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Tracking, tracing unit in each local body 

The government has decided to form tracking and tracing task forces in municipalities across the country in order to identify possible cases of Covid19. Each task force will comprise a health officer, a lab technician and a paramedic or nurse, according to Bikash Devkota, spokesperson of the Ministry of Health and Population. Devkota also said that there will be up to six task forces in each local body depending on the size of the population. 

Tracking and tracing are important elements in the government’s 6T measure to combat the Covid19 pandemic: travel restriction, testing, tracing, tracking, treatment and togetherness. 

The number of Covid19 cases has reached 49 on Friday, with a 62-year-old man from Jhapa being the latest to test positive. 

300,000 Nepali migrants could lose their jobs 

More than 300,000 Nepali migrants working in various work destinations could lose their jobs, according to a figure estimated by the Ministry of Foreign Affairs and the Ministry of Labour, Employment and Social Security on Friday. The figure does not include hundreds of thousands of people who cross the porous border to work as seasonal workers in India.  

The Covid19 pandemic and prolonged lockdown have severely affected countries like Malaysia and Gulf nations which host approximately 2 million Nepali migrant workers. Several companies have already started mass layoffs, while many others are delaying payments. According to media reports, thousands of workers are already stranded without jobs. Officials expect that the situation could worsen as the Gulf sees further economic turmoil due to the fall in oil prices.

In recent weeks, PM KP Oli has been calling high level officials from labour receiving states and inquiring about the status of Nepalis working there. The government is also calling on the Non-Resident Nepali Association (NRNA) to support Nepalis stranded in various countries across the globe.

All taking refuge in Kathmandu mosque to be tested 

The health ministry has started testing all people taking refuge at mosques in Kathmandu. According to Mahendra Prasad Shrestha, chief of the Department of Health, at least 78 people taking shelter in mosques have been tested for Covid19 since Thursday.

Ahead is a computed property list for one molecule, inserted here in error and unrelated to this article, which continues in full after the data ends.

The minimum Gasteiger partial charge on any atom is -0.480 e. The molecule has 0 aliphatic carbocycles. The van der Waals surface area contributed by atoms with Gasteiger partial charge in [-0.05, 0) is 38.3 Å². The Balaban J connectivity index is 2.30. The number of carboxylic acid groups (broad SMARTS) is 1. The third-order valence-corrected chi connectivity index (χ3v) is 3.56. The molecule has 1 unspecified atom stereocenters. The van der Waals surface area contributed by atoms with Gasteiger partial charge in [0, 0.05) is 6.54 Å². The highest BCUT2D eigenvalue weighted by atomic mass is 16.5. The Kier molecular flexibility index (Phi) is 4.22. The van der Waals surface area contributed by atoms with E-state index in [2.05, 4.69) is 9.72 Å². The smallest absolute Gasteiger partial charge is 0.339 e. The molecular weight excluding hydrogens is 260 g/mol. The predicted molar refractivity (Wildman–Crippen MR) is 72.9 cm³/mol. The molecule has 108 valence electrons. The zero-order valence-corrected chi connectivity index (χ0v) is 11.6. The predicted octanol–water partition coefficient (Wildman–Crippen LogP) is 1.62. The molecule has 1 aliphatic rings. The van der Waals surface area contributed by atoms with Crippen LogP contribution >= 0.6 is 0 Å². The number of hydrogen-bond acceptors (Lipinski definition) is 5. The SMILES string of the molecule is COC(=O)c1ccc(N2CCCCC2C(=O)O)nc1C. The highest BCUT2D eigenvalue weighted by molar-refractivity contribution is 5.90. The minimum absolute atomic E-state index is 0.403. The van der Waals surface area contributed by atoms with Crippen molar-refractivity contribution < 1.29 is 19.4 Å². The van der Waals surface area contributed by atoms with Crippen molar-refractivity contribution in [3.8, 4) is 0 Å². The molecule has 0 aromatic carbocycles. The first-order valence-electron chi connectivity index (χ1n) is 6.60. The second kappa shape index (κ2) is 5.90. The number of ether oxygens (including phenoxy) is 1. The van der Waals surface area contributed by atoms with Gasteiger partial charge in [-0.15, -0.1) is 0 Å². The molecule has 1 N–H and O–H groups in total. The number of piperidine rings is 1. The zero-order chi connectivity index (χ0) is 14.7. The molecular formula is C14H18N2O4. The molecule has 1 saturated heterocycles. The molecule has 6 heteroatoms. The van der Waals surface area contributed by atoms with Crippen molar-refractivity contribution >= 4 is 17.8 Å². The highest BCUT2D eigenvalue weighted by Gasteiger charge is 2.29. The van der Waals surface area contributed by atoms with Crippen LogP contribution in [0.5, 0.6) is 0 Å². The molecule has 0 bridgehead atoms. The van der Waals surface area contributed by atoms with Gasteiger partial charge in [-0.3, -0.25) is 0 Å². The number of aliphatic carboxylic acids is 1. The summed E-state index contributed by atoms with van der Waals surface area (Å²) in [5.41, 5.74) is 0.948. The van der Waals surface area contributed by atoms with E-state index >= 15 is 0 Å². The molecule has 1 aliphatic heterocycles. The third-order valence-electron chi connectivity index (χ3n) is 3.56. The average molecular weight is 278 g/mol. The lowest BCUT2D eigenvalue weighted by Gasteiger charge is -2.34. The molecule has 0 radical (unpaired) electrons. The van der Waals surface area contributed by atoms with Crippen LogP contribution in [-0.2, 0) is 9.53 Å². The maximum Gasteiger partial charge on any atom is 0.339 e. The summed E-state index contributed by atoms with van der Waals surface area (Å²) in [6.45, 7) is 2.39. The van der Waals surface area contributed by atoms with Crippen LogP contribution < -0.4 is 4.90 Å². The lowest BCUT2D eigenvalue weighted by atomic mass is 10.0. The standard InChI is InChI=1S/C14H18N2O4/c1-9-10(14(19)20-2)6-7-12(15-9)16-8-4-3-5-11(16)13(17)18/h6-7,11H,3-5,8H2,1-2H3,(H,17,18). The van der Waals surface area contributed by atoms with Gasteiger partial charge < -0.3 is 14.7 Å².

Muslim leaders have urged all Nepali Muslim missionaries with recent travel history to get tested for Covid19. Mosques and madrassas have come under the government’s radar after 13 people taking refuge at a mosque in Udayapur and two men at a Birgunj mosque tested positive for Covid19 in the last two weeks. Additionally, all 11 people who tested positive in Udayapur on Tuesday appear to have come in contact with the 13 Covid19 patients from the Udayapur mosque.

Fresh supplies from Singapore 

The government has brought additional medical supplies from Singapore to meet the growing demand for Covid19 kits and other items. According to MoHP, the goods were carried by a Shree Airlines chartered plane free of cost on Friday. The ministry and the Nepal Army are planning to buy more test kits and medical supplies next week. 

Health centres across the country have been reporting shortages of Covid19 kits and medical devices including PPEs due to delays in the procurement process.

Controversial ordinances scrapped  

Bowing to immense public pressure on Friday, president Bidya Devi Bhandari scrapped both ordinances concerning the amendment of the Constitutional Council Act and the Political Party Act as per the recommendation of the Council of Ministers. The move comes four days after she hastily enacted the controversial legislation and has since faced protests from opposition parties, civil society and the media alike. In a statement, the President’s Office said that Bhandari scrapped the ordinances as per article 114 of the constitution. 

The legislation pushed through the cabinet on Monday had not only made it easier to form or split parties, but also enabled the prime minister to alter the composition of the constitutional council.   

NC demands action against alleged kidnappers  

While welcoming the government’s decision to repeal the two controversial ordinances on Friday, Nepali Congress, the main opposition in the federal parliament and six of the seven provinces, urged the government to take action against those involved in the alleged kidnapping of Rashtriya Samajwadi Party lawmaker on Wednesday. In a statement, NC spokesperson Bishwa Prakash Sharma said that there needed to be a detailed investigation into allegations of kidnapping and the alleged role of the ruling party in splitting the Samajwadi party. 

RSP leaders have charged NCP leaders including Mahesh Basnet and former IGP Sarbendra Khanal of abducting Dr Surendra Yadav, a leader of the now defunct Samajwadi Party, in order to split the party before the merger. They claim that PM Oli was behind the abduction as he wanted to split the party. The alleged incident took place just as the Samajwadi party was hastily signing a merger deal with the Rastriya Janata Party Nepal to form the Janata Samajwadi Party on Thursday night.